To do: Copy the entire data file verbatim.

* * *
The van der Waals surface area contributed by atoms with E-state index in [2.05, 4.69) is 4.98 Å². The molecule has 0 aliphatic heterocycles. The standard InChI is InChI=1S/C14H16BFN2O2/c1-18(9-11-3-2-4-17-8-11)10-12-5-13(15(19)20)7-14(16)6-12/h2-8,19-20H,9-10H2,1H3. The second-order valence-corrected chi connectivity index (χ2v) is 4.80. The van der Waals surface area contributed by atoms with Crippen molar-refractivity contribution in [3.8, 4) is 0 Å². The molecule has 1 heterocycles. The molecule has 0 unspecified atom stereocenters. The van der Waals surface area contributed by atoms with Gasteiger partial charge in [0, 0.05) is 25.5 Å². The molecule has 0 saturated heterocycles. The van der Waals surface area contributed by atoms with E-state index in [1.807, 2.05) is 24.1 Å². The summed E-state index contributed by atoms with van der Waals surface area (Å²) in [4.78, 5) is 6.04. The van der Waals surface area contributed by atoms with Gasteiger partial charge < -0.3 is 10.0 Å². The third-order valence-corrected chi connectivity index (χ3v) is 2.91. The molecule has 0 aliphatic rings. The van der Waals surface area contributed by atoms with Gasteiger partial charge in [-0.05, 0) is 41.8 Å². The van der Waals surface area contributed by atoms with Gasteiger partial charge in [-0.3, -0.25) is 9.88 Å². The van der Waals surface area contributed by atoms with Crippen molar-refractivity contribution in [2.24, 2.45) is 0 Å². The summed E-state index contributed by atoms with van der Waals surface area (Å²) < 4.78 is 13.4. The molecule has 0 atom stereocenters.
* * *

The van der Waals surface area contributed by atoms with E-state index in [2.05, 4.69) is 4.98 Å². The molecule has 0 aliphatic heterocycles. The standard InChI is InChI=1S/C14H16BFN2O2/c1-18(9-11-3-2-4-17-8-11)10-12-5-13(15(19)20)7-14(16)6-12/h2-8,19-20H,9-10H2,1H3. The second-order valence-corrected chi connectivity index (χ2v) is 4.80. The van der Waals surface area contributed by atoms with Crippen molar-refractivity contribution in [3.8, 4) is 0 Å². The molecule has 1 heterocycles. The molecule has 0 unspecified atom stereocenters. The van der Waals surface area contributed by atoms with Gasteiger partial charge in [0, 0.05) is 25.5 Å². The molecule has 0 saturated heterocycles. The van der Waals surface area contributed by atoms with E-state index in [1.807, 2.05) is 24.1 Å². The summed E-state index contributed by atoms with van der Waals surface area (Å²) in [4.78, 5) is 6.04. The van der Waals surface area contributed by atoms with Gasteiger partial charge < -0.3 is 10.0 Å². The third-order valence-corrected chi connectivity index (χ3v) is 2.91. The molecule has 0 aliphatic rings. The van der Waals surface area contributed by atoms with Gasteiger partial charge in [-0.05, 0) is 41.8 Å². The van der Waals surface area contributed by atoms with Gasteiger partial charge in [-0.3, -0.25) is 9.88 Å². The van der Waals surface area contributed by atoms with Crippen molar-refractivity contribution in [2.24, 2.45) is 0 Å². The summed E-state index contributed by atoms with van der Waals surface area (Å²) < 4.78 is 13.4. The molecule has 0 atom stereocenters.